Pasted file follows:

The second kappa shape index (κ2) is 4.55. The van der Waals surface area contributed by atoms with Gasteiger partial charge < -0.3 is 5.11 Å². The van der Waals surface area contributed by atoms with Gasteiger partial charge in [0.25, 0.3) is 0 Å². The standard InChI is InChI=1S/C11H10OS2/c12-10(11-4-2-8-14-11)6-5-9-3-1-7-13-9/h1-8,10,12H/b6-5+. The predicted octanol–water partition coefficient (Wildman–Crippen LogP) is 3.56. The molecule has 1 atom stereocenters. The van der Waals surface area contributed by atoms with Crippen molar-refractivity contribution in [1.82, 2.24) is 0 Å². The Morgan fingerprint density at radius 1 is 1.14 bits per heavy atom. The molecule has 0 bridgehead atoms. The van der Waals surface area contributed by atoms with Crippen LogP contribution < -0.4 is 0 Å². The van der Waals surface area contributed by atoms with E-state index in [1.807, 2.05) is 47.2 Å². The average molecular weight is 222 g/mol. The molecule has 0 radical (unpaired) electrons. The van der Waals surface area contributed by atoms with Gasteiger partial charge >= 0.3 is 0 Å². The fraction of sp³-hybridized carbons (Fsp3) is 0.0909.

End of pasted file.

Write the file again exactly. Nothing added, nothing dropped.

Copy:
The second kappa shape index (κ2) is 4.55. The van der Waals surface area contributed by atoms with Gasteiger partial charge < -0.3 is 5.11 Å². The van der Waals surface area contributed by atoms with Gasteiger partial charge in [0.25, 0.3) is 0 Å². The standard InChI is InChI=1S/C11H10OS2/c12-10(11-4-2-8-14-11)6-5-9-3-1-7-13-9/h1-8,10,12H/b6-5+. The predicted octanol–water partition coefficient (Wildman–Crippen LogP) is 3.56. The molecule has 1 atom stereocenters. The van der Waals surface area contributed by atoms with Crippen molar-refractivity contribution in [1.82, 2.24) is 0 Å². The Morgan fingerprint density at radius 1 is 1.14 bits per heavy atom. The molecule has 0 bridgehead atoms. The van der Waals surface area contributed by atoms with Crippen LogP contribution < -0.4 is 0 Å². The van der Waals surface area contributed by atoms with E-state index in [1.807, 2.05) is 47.2 Å². The average molecular weight is 222 g/mol. The molecule has 0 radical (unpaired) electrons. The van der Waals surface area contributed by atoms with Gasteiger partial charge >= 0.3 is 0 Å². The fraction of sp³-hybridized carbons (Fsp3) is 0.0909.